Japan’s cabinet on Friday approved a record $940 billion budget for the next fiscal year as Covid-19 responses added to the costs of supporting an ageing population and rising military outlays to cope with China.
The 107.6 trillion yen ($941.55 billion) budget for fiscal year 2022/23, which starts in April, is Japan’s biggest-ever initial spending plan, underlining its priority on reviving the pandemic-hit economy over restoring long-term fiscal health.
The first annual budget under Fumio Kishida, prime minister since October, comes after parliament approved 36 trillion yen of extra stimulus spending for this fiscal year to aid the recovery from Covid-19.
But there is still limited room for spending in growth areas like green and digital transformation.
The budget includes 5 trillion yen set aside to cover emergency costs of Covid-19, a record defence outlay of 5.37 trillion yen, the largest-ever welfare cost of 36.3 trillion yen and 24.3 trillion yen for debt servicing.
Japan’s public debt is twice the size of its $5 trillion economy, the heaviest among industrialised countries.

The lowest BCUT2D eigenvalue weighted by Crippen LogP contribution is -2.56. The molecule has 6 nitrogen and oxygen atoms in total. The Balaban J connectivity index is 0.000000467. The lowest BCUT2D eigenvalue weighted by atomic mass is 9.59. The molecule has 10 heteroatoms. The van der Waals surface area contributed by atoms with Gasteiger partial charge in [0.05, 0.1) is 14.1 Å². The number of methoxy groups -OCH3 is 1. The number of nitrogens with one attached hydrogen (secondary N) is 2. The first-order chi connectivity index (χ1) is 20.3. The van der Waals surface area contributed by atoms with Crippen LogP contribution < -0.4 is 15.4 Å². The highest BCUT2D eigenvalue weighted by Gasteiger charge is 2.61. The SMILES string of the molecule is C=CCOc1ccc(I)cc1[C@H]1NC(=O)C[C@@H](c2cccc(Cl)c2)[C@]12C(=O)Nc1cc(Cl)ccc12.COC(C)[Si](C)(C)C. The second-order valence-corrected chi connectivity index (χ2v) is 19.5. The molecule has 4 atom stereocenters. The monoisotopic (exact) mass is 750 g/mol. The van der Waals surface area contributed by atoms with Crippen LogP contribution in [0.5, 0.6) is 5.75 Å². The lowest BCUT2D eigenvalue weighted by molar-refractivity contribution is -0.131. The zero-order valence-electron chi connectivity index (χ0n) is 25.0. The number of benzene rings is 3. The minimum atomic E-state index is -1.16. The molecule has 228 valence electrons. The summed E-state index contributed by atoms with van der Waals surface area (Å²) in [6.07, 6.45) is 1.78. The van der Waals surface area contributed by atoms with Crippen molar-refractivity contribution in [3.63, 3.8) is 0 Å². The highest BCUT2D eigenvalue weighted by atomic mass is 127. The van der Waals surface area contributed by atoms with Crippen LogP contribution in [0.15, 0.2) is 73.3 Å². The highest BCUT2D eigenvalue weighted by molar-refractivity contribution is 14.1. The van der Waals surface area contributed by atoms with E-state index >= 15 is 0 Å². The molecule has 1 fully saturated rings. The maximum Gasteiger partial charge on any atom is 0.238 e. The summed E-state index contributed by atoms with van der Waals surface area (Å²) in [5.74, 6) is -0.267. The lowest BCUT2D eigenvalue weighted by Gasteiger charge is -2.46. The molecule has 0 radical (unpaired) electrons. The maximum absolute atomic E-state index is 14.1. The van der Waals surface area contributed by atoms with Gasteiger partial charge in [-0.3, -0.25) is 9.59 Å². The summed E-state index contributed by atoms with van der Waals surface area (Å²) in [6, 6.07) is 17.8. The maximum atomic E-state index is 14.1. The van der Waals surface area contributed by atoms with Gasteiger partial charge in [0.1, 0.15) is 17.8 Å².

Higher Tax Revenues
Kishida has pledged to improve Japan’s public finances in the long run and the budget foresees new borrowing next fiscal year of 36.9 trillion yen, less than the 43.6 trillion yen initially planned for this year.
Lower borrowing will be replaced with higher tax revenues, seen rising for the first time in two years to a record 65.2 trillion yen as Covid-19 curbs on economic activity are eased.
The government estimates real economic growth of 3.2% in fiscal year 2022/23, up from a prior estimate of 2.2% which provides the basis for the budget plan.
But with debt still accounting for 34.3% of the budget, it will remain difficult to achieve a primary budget surplus by fiscal year 2025/26 as the government aims to do.
The primary budget deficit – excluding new bond sales and debt servicing – is seen at 13 trillion yen in FY2022/23, improving from 20 trillion yen seen this year but still far from the government’s target.
- Reuters with additional editing by Kevin Hamlin